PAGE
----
At this Optimist regatta in Florida, many of the fairskinned kids were sunburned on the first day of the regatta because they werenʼt adequately protected. Early age sunburn can have serious effects later in life, significantly increasing the chances of developing skin cancer

High-risk skin types
Dermatologist give their patients a so called “Fitzpatrick skin type”, based on how easily they tan and whether they burn or not. You would qualify as Fitzpatrick I – always burns and never tans. The sad news is that people with Fitzpatrick type I skin, especially red head, white skin individuals have a mutation in the gene that codes for melanocortin receptor-1 (MC1R). This is the receptor that is activated upon sun exposure and helps the melanocytes (pigment producing cells) to produce pigment called melanin. Melanin is like the skin’s own sunscreen, an umbrella and chromophore that sits on top of the nucleus of skin cells and absorbs the UV rays.

There are two forms of melanin, eumelanin and pheomelanin. The relative amounts of these two pigments help determine the colour of a person's hair and skin. People who produce mostly eumelanin tend to have brown or black hair and dark skin that tans easily. They have much lower risk for skin cancer. Eumelanin is a much better umbrella and protects skin from damage caused by ultraviolet (UV) radiation in sunlight. People who produce mostly pheomelanin tend to have red or blond hair, freckles, and lightcoloured skin that tans poorly. Because pheomelanin is essentially a transparent umbrella and does not protect skin from UV radiation, people with more pheomelanin have an increased risk of skin damage caused by sun exposure. Unfortunately, it has been shown that pheomelanin can produce harmful reactive oxygen species that can contribute to cancer development even after sun exposure. So red haired individuals really need to mitigate sun exposure and use antioxidants.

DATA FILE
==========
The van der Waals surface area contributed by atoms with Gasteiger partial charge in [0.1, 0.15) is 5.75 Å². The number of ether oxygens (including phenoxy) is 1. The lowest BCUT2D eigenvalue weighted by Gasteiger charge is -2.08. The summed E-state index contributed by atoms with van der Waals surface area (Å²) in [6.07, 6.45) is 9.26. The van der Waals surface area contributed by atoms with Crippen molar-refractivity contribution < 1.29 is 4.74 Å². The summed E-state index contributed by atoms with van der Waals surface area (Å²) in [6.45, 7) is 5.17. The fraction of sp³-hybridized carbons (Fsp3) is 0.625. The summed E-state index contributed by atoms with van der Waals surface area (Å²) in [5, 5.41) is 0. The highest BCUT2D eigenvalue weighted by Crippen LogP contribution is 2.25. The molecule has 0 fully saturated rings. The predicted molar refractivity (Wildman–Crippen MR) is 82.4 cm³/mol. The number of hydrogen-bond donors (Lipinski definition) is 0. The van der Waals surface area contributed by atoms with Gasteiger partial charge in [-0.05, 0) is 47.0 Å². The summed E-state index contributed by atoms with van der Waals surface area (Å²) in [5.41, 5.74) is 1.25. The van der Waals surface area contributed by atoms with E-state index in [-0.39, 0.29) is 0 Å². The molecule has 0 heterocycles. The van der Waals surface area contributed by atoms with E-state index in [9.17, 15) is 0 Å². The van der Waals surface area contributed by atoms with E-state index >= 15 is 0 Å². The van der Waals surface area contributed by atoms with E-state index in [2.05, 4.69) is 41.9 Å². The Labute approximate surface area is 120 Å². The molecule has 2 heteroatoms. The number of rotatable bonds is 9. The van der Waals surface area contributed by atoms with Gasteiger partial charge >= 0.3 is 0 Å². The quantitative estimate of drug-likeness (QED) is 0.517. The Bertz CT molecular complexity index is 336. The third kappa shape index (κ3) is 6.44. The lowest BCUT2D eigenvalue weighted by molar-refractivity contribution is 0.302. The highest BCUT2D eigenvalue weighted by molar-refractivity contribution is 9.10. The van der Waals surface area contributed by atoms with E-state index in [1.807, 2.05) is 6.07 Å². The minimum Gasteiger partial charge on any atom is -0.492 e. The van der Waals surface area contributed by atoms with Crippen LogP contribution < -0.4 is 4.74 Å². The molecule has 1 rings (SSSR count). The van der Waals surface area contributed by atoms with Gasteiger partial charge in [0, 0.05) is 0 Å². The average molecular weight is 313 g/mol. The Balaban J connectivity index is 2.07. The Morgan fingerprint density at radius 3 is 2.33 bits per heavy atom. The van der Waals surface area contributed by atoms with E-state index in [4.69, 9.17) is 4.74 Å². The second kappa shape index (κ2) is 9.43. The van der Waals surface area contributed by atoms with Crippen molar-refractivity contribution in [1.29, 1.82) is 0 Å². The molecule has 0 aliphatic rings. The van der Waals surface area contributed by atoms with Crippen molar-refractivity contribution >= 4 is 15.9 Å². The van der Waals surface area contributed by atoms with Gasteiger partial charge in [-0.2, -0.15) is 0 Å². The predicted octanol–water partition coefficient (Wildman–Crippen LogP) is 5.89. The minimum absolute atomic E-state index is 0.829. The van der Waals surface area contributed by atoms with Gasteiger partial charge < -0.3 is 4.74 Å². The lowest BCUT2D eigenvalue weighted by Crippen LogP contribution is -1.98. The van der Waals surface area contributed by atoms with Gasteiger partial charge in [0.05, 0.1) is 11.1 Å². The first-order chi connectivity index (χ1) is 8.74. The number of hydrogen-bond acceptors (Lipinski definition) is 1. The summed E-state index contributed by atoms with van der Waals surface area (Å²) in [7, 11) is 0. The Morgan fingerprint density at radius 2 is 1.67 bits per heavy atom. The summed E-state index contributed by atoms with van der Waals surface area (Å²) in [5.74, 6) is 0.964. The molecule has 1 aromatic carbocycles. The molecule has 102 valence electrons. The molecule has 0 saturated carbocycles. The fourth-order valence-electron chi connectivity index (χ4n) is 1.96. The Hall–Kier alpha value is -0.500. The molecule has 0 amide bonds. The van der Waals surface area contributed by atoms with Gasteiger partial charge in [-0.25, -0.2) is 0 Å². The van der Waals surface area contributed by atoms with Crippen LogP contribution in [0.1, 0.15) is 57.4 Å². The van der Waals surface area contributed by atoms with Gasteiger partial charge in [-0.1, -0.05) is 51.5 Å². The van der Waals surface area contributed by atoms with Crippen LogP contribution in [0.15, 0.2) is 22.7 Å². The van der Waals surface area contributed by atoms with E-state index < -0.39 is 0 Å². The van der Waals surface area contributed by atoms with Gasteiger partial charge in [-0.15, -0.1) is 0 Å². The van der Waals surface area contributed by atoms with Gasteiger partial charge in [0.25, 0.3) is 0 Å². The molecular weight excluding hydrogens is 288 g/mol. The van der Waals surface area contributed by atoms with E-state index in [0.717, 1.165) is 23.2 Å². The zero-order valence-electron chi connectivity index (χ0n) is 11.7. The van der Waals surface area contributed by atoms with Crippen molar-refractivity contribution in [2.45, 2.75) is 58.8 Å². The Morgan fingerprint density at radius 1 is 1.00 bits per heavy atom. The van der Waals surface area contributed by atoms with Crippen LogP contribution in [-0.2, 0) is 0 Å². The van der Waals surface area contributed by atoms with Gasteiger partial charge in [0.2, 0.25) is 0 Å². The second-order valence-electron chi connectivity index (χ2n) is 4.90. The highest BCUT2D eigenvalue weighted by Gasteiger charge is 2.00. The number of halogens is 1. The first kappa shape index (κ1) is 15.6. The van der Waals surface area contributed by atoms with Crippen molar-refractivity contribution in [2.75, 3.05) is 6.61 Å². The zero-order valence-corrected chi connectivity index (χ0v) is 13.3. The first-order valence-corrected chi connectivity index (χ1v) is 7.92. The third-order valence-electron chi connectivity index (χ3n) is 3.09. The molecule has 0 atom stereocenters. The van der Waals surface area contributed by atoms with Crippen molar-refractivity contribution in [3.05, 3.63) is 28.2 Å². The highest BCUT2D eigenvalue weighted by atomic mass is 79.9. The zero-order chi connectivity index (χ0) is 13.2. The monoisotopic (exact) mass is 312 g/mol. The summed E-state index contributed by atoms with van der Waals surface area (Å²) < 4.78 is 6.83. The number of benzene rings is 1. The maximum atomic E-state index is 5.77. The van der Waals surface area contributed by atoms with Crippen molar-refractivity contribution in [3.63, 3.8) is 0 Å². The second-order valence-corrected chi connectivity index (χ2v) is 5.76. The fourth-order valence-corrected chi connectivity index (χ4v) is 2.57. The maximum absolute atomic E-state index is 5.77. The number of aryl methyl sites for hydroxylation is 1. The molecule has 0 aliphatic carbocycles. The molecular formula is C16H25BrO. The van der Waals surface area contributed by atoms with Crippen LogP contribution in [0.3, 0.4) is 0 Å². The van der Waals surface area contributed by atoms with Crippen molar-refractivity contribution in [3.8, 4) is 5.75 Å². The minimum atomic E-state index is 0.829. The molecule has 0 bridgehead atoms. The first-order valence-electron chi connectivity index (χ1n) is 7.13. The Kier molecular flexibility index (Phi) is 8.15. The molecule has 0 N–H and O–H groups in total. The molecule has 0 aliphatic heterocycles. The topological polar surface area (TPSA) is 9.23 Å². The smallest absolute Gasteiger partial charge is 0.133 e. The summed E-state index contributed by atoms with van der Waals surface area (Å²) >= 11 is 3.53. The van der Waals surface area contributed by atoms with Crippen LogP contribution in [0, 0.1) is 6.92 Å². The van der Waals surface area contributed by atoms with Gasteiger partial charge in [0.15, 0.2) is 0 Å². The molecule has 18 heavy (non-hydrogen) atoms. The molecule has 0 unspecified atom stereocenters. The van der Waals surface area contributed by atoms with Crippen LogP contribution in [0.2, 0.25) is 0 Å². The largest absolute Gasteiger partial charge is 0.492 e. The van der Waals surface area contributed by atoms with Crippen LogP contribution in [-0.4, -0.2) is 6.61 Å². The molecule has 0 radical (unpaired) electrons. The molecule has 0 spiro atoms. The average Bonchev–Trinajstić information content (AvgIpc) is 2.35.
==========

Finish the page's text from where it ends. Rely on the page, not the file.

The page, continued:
Q: Let’s talk about our first conversation about skin care many years ago, I wrote about it in Seahorse last year (May 2020 issue). It was a seminal discussion and gave me the final push to start Harken Derm and the Harken Derm two-step solution; morning protection and evening repair.

Q: I created Harken Derm specifically for sailors. It is very high SPF, acts like a shield, quick drying, not oily, thick so it doesn’t drip on the deck, super-water resistant, so much so that it takes some effort to wash it off at the end of the day and most importantly, doesn’t smell like coconut or vanilla (scent can be dangerous in sunscreen). And of course, it has the added benefit of potent antioxidants, the second line of defence.

JS: For me the perfect sunscreen would feel and look like you didn’t have it on. I would love to see a really good chap stick, as my lips have been hammered over the years. Either I feel sick due to the flavour of some chap sticks, or they simply don’t work. Also, as a parent, it’s a battle to get my kids to rub sun cream on, so I’d love to see a spray come out from Harken Derm. It just seems such a simple and fast way to apply it, especially to kids! At the end of the day as sailors, we are always thinking about performance and trying to make the boat goes as fast as it can but be in balance. A big part of that is us and being in the best condition possible. Something I think isn’t focused on enough in the sport of sailing is diet/nutrition, and skin care and sun exposure. They all play a huge part in performance and health.